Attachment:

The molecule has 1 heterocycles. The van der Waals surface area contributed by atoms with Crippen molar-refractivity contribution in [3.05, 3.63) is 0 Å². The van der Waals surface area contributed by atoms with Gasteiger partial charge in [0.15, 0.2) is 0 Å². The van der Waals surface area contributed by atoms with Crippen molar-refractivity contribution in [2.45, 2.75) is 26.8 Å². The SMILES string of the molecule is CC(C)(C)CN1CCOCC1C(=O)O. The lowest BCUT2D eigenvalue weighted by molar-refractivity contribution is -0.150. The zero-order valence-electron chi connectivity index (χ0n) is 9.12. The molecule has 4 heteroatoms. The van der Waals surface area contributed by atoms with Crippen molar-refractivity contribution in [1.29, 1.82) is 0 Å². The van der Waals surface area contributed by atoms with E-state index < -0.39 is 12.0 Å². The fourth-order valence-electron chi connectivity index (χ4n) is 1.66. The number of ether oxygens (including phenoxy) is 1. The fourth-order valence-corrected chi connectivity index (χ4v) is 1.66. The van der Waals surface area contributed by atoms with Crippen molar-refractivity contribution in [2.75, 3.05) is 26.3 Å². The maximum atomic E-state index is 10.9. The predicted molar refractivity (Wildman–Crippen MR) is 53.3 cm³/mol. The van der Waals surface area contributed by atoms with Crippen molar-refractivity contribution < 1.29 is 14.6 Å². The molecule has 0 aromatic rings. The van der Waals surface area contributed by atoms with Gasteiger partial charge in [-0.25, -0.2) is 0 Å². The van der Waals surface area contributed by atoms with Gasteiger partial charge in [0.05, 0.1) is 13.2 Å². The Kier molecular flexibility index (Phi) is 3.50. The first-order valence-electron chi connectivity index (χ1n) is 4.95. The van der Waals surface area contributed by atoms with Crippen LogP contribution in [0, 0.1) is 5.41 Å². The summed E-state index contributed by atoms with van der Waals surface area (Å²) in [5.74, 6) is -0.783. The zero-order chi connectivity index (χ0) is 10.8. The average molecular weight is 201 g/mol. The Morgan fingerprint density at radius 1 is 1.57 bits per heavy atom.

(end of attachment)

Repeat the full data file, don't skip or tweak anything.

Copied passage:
The molecule has 1 heterocycles. The van der Waals surface area contributed by atoms with Crippen molar-refractivity contribution in [3.05, 3.63) is 0 Å². The van der Waals surface area contributed by atoms with Gasteiger partial charge in [0.15, 0.2) is 0 Å². The van der Waals surface area contributed by atoms with Crippen molar-refractivity contribution in [2.45, 2.75) is 26.8 Å². The SMILES string of the molecule is CC(C)(C)CN1CCOCC1C(=O)O. The lowest BCUT2D eigenvalue weighted by molar-refractivity contribution is -0.150. The zero-order valence-electron chi connectivity index (χ0n) is 9.12. The molecule has 4 heteroatoms. The van der Waals surface area contributed by atoms with Crippen molar-refractivity contribution in [1.29, 1.82) is 0 Å². The van der Waals surface area contributed by atoms with E-state index < -0.39 is 12.0 Å². The fourth-order valence-electron chi connectivity index (χ4n) is 1.66. The number of ether oxygens (including phenoxy) is 1. The fourth-order valence-corrected chi connectivity index (χ4v) is 1.66. The van der Waals surface area contributed by atoms with Crippen molar-refractivity contribution in [2.75, 3.05) is 26.3 Å². The maximum atomic E-state index is 10.9. The predicted molar refractivity (Wildman–Crippen MR) is 53.3 cm³/mol. The van der Waals surface area contributed by atoms with Crippen molar-refractivity contribution < 1.29 is 14.6 Å². The molecule has 0 aromatic rings. The van der Waals surface area contributed by atoms with Gasteiger partial charge in [-0.25, -0.2) is 0 Å². The van der Waals surface area contributed by atoms with Gasteiger partial charge in [0.05, 0.1) is 13.2 Å². The Kier molecular flexibility index (Phi) is 3.50. The first-order valence-electron chi connectivity index (χ1n) is 4.95. The van der Waals surface area contributed by atoms with Crippen LogP contribution in [0, 0.1) is 5.41 Å². The summed E-state index contributed by atoms with van der Waals surface area (Å²) in [5.74, 6) is -0.783. The zero-order chi connectivity index (χ0) is 10.8. The average molecular weight is 201 g/mol. The Morgan fingerprint density at radius 1 is 1.57 bits per heavy atom.